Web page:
Tuesday, April 6, 2010

Sutra 1.12

sutra 1.12

abyhasa vairagyabhyam tan nirodah

Control over the mind's fluctuations comes from persevering practice and non-attachment.

For many years I practiced a form of hatha yoga called ashtanga vinyasa developed by Pattabhi Jois. The various forms are called "First Series", "Second Series" and so on. The series grow so increasingly difficult that when people mention "Fifth Series" it is said with a mystical hush that should be reserved for talking about God.

I was very attached to this form of practice. It was a sustaining part of my life for nearly 10 years. I would even now admit a fanatical zeal that motivated my practice. I was quite sure that this system was superior to all other systems and when I took a class with a teacher who did not follow "traditional method," I was certain I had just experienced a lesser form of yoga.

Over time several things happened that led me to start questioning this "traditional method." I began to articulate my doubt and was eventually ostracized by those pals who had previously praised me, certain that some day I might even reach "Third" or even shhhhhh "Fourth Series."

One day during this time I agreed to teach a "First Series" class—Traditional Method. First of all the students regarded me with suspicion because it was well-known that I was already breaking with the rigid guidelines of ashtanga. Since it was not my regular student body, I followed the Series faithfully even though as the class wore on people were beginning to look bedraggled, freaked, amped and anxious. In the ashtanga method variations are rarely offered, so if you can't do the pose, you do it anyway.

As the poses began to grow more difficult some people began to look down-right freaked. And they liked it!! We arrived at a notoriously difficult posture Janusirsasana, I watched as the students seemed almost willing to sacrifice the kneecap or the hip in order to achieve the posture. There were little muted squeals of pain, and grimaces that implied out patient care soon.
"We're going to skip this one," I said.
No one in the room could do the pose. What was the point?

One guy was furious. His eyes bulged and his jaw muscle clinched mightily. He was pulling so hard on his ankle I was amazed that his knee cap didn't bust through his skin like a frisbee and fly across the room. But I could tell he was so totally committed to the practice he didn't care. He had to do Janusirsasana C in order to have a fulfilling practice.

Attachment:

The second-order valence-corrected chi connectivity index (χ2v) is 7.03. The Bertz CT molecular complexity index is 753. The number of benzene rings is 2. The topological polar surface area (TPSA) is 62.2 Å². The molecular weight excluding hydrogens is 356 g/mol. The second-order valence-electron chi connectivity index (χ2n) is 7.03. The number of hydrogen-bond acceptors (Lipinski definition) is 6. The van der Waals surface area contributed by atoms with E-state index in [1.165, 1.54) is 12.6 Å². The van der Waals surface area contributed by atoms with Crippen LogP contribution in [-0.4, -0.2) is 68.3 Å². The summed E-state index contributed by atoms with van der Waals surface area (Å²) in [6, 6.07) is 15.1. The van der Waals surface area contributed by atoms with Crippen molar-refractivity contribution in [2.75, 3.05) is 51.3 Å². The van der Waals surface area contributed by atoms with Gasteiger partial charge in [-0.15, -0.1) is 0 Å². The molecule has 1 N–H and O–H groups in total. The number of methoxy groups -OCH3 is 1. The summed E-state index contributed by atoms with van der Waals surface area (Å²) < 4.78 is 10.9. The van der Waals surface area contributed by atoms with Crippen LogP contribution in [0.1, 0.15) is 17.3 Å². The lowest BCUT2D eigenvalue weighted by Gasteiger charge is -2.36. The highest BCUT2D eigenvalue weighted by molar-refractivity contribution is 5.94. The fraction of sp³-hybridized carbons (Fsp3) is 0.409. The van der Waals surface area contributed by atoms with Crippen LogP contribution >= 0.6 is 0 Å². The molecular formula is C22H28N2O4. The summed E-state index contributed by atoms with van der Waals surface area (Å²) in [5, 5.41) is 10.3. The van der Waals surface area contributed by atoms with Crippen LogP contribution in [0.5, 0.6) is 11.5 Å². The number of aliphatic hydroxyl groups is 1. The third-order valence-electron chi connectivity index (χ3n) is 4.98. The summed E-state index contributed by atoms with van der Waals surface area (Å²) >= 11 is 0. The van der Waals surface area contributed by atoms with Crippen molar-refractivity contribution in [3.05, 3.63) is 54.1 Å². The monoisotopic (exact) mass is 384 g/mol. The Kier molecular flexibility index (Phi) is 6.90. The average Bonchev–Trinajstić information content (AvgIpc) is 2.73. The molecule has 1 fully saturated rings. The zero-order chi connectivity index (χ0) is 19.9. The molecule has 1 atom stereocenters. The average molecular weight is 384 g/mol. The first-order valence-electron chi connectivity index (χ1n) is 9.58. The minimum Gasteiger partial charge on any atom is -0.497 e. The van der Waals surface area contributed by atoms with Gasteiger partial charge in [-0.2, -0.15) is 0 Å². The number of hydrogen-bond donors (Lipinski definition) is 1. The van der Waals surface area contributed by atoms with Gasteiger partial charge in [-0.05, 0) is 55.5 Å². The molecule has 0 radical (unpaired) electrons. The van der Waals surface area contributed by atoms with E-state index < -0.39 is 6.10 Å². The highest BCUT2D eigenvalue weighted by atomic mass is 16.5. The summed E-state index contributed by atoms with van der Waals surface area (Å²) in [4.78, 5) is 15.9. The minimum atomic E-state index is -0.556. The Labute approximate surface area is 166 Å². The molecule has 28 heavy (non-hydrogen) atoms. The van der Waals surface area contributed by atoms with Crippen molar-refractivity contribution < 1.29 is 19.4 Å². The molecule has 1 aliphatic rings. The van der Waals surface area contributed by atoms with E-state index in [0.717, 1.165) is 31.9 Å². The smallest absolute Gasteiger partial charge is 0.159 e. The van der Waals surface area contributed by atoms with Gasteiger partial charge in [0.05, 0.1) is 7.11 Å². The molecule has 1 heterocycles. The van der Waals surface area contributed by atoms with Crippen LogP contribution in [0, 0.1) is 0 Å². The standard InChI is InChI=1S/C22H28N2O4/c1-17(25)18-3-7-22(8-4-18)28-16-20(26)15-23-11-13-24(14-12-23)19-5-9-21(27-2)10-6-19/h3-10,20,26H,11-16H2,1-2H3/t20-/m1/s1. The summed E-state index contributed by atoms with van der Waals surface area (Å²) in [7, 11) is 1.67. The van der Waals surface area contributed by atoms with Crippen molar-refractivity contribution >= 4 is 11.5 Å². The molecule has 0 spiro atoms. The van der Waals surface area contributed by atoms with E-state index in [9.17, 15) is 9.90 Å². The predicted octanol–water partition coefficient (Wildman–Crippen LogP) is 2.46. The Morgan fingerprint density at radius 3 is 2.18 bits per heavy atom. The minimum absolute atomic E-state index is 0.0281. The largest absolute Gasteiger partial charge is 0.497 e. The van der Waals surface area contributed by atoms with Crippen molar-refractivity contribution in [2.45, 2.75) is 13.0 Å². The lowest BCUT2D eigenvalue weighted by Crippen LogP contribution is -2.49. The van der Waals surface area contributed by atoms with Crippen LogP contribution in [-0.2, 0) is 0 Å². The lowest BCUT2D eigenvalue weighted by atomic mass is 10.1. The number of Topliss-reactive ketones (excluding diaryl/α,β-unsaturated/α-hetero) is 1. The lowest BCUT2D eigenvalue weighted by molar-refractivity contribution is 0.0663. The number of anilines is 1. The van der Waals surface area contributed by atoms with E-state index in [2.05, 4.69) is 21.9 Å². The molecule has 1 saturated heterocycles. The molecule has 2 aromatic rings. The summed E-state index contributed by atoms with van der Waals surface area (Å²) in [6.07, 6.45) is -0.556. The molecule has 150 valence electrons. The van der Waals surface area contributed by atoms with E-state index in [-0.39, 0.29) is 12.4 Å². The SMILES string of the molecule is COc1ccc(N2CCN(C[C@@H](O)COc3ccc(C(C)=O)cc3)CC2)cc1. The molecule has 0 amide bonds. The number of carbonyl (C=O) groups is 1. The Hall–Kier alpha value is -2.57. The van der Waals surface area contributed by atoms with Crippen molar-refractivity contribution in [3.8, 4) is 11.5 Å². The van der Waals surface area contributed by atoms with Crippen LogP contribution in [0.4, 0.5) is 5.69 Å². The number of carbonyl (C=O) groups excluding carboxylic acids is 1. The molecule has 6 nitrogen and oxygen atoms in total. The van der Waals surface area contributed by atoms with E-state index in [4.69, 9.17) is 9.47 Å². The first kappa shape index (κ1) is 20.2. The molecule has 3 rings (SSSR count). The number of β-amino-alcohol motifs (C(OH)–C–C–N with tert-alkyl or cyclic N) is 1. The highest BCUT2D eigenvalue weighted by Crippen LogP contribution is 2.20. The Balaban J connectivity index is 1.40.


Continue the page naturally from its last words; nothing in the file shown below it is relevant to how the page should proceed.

"Hey man," I said—(I really did say man—it's my way of being kindly emphatic) "Hey man, lightning's not going to strike you if you don't do Janusirsasana C."
There was a collective gasp in the room. I had just defiled "The Practice."
The poor dude ignored me and just kept insisting that his body was going to bend that way, even though he wasn't even close. I am 99 per cent sure he has subsequently had knee surgery and might even be walking with a cane.

After that moment, the class rapidly disintegrated. I was not a true-believer as evidenced by the fact I had skipped a pose in "The Series." I was completely disheartened. Soon after I regarded this moment as liberative and it allowed me to expand and deepen my understanding of yoga, teaching, variance of practice to suit the individual and a bit about human nature, especially my own. Let me make clear that abandoning that particular form of yoga was not shed lightly, and for a while felt a sense of grief and loss and a little foolishness. Eventually I regarded it as a coat that had served me well, but one I was ready to shed.

It is made clear in the Yoga Sutras that non-attachment is applicable even to the elected path you are walking. You can cling to hard to your road. The teaching of vairagya-non-attachment is woven through all the great teachings of yoga and most other spiritual traditions as well. The true discipline of yoga is to have discipline but not be a slave to the prizes of your labor, or the labor itself. Another elmement of Sutra 1.12 is that the state of vairagya is mainly arrived at through perservering practice. It is very hard to simply decide to be unattached. In Yoga one cultivates a world view that is supported in all endeavors no matter what the outcome. In Yoga the actions and the fruit of the actions are given up to their original Source.

Krishna says to Arjuna in the Second Teaching of the Bhagavad Gita:

Be intent on action,

not on the fruits of action;
avoid attraction to the fruits
and attachment to inaction
Perform actions, firm in discipline,
relinquishing attachment;
be impartial to failure and success—

this equanimity is called Yoga.

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